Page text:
Another series of questions I’ve been asked – with my answers, published here because I don’t want to repeat myself…
1. You have written that people read blogs and other user generated content because they trust the person not the brand; they link or contribute to that content because ‘a journalist invested social capital’ and trust is related to their reputation, knowledge and connections. In a sense I guess reputation, knowledge and connections is what also underpins trust in curated content (e.g. Storyful). My question is whether this informal reliance on the dynamics of social capital is enough to differentiate what Storyful refers to as the ‘news from the noise’ both for ‘curated’ news and online journalism more widely. Or would, for example, a self-regulatory Code be helpful in making this differentiation transparent?
I think a more sophisticated way of looking at this is that people draw on a range of ‘signals’ to make a judgement about the trustworthiness of content: that includes their personal history of interactions with the author; the author’s formal credentials, including qualifications and employer; the author’s network; the author’s behaviour with others; numerous other factors including for example ratings by strangers, friends and robots; and of course the content itself – is the evidence transparent, the argument /narrative logical, etc.
A self-regulatory Code would add another signal – but one that could be interpreted either way: some will see it as a badge of credibility; others as a badge of ‘sell-out’ or pretence to authority. The history of previous attempts suggest it would not particularly succeed.
I’m by no means an expert on trust – would be interesting to explore more literature on that.
2. The PCC has welcomed online journalists to join it – is there interest among the online journalism community? I appreciate the level of antipathy expressed in the blogging community when this was raised late 2009, but I wonder whether the current consultation in relation to live electronic communications for court reporting by accredited journalists could raise the significance of notions of accreditation (through the PCC or independent to it) for online journalists.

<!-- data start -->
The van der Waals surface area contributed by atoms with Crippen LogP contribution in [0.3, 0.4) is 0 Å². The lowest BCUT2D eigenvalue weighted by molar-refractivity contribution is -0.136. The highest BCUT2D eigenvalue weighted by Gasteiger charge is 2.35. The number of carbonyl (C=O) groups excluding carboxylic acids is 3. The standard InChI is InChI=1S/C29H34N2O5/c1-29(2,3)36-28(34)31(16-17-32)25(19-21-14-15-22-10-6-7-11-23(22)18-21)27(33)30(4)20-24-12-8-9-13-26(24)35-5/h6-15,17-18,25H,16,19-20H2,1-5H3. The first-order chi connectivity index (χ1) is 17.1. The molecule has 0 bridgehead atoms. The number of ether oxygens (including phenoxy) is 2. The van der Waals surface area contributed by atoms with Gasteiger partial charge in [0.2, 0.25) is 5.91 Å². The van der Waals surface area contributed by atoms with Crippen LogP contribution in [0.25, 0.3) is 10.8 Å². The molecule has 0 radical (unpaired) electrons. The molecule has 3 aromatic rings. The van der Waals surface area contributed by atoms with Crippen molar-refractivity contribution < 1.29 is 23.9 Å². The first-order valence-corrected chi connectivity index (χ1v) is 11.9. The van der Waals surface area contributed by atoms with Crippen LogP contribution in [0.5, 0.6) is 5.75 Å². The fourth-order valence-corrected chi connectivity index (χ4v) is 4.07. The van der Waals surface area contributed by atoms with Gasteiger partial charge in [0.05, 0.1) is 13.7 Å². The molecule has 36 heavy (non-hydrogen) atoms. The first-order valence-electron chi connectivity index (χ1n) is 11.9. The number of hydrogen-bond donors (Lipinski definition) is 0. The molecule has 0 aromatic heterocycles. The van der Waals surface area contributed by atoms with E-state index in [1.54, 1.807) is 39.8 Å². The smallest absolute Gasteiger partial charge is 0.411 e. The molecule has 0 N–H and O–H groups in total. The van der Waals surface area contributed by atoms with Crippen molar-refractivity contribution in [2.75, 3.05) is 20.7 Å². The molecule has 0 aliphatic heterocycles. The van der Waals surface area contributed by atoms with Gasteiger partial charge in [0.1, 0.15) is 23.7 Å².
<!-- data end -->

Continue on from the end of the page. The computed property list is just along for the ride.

Many people blog precisely because they feel that the press does not self-regulate effectively: in a sense they are competing with the PCC (one academic described bloggers as ‘Estate 4.5’). It has a bad reputation – to stand any change of attracting bloggers it would have to give them a genuine voice and incorporate many of the ethical concerns that they have about journalism. I don’t see that happening.
Accreditation is a key issue, however – or at least respectability to advertisers; some bloggers are moving away from calling themselves ‘blogs’ as they look for more ad revenue. But they are a minority: most do not rely on ad revenue. As access to courts and council meetings is explicitly widened, accreditation is less of a problem.
3. If on-line journalists were to consider self regulation what would be the key principles that might inform it: accuracy, fairness, privacy? What of harm and in particular protection of the under 18’s? Or are such notions irrelevant in the world of social capital?
This post – http://paulbradshaw.wpengine.com/2011/03/07/culture-clash-journalisms-ideology-vs-blog-culture/ – is a good summary of how I think the two compare. Most bloggers see themselves as fiercely ethical and you will frequently see them rise up to defend the vulnerable – sometimes unaware of their intimidatory power in attacking those they see as responsible. You will also see them correcting inaccurate reporting.
If anything these notions are more important in a world of social capital: my accuracy, fairness and treatment of the vulnerable dictates part of my social capital. If I make a mistake, my social capital can be damaged for a long time to come – we don’t yet have any concept of our social crimes ‘expiring’ online.